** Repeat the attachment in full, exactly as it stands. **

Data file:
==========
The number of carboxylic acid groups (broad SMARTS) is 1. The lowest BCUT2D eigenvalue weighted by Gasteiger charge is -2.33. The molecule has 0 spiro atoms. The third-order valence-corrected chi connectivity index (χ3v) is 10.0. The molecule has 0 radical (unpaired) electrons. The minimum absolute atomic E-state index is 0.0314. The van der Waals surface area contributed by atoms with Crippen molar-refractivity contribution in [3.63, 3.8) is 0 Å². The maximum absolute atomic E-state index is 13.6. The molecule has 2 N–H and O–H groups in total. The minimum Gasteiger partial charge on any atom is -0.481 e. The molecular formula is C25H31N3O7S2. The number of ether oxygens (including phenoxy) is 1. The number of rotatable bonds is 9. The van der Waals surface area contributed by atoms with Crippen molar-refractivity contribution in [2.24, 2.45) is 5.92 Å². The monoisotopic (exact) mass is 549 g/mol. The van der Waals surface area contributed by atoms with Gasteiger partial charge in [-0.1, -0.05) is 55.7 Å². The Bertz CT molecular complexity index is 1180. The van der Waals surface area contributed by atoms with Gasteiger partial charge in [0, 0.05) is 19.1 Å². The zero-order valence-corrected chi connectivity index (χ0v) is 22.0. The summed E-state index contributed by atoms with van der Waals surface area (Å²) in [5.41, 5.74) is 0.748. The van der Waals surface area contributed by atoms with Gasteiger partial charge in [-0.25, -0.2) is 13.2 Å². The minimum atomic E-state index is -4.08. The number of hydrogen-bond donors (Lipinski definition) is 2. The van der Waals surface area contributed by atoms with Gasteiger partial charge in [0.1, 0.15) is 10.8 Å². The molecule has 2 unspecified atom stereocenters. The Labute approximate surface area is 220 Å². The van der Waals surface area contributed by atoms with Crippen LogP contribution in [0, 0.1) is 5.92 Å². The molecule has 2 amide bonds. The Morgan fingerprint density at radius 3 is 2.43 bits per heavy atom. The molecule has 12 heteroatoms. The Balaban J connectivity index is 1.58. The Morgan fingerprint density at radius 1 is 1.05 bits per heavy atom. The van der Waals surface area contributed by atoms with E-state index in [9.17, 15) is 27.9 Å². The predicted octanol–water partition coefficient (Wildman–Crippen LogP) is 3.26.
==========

The number of carboxylic acid groups (broad SMARTS) is 1. The lowest BCUT2D eigenvalue weighted by Gasteiger charge is -2.33. The molecule has 0 spiro atoms. The third-order valence-corrected chi connectivity index (χ3v) is 10.0. The molecule has 0 radical (unpaired) electrons. The minimum absolute atomic E-state index is 0.0314. The van der Waals surface area contributed by atoms with Crippen molar-refractivity contribution in [3.63, 3.8) is 0 Å². The maximum absolute atomic E-state index is 13.6. The molecule has 2 N–H and O–H groups in total. The minimum Gasteiger partial charge on any atom is -0.481 e. The molecular formula is C25H31N3O7S2. The number of ether oxygens (including phenoxy) is 1. The number of rotatable bonds is 9. The van der Waals surface area contributed by atoms with Crippen molar-refractivity contribution in [2.24, 2.45) is 5.92 Å². The monoisotopic (exact) mass is 549 g/mol. The van der Waals surface area contributed by atoms with Gasteiger partial charge in [-0.1, -0.05) is 55.7 Å². The Bertz CT molecular complexity index is 1180. The van der Waals surface area contributed by atoms with Gasteiger partial charge in [0, 0.05) is 19.1 Å². The zero-order valence-corrected chi connectivity index (χ0v) is 22.0. The summed E-state index contributed by atoms with van der Waals surface area (Å²) in [5.41, 5.74) is 0.748. The van der Waals surface area contributed by atoms with Gasteiger partial charge in [-0.25, -0.2) is 13.2 Å². The minimum atomic E-state index is -4.08. The number of hydrogen-bond donors (Lipinski definition) is 2. The van der Waals surface area contributed by atoms with Gasteiger partial charge in [0.1, 0.15) is 10.8 Å². The molecule has 2 unspecified atom stereocenters. The Labute approximate surface area is 220 Å². The van der Waals surface area contributed by atoms with Crippen LogP contribution in [0, 0.1) is 5.92 Å². The molecule has 2 amide bonds. The Morgan fingerprint density at radius 3 is 2.43 bits per heavy atom. The molecule has 12 heteroatoms. The Balaban J connectivity index is 1.58. The Morgan fingerprint density at radius 1 is 1.05 bits per heavy atom. The van der Waals surface area contributed by atoms with E-state index in [9.17, 15) is 27.9 Å². The predicted octanol–water partition coefficient (Wildman–Crippen LogP) is 3.26.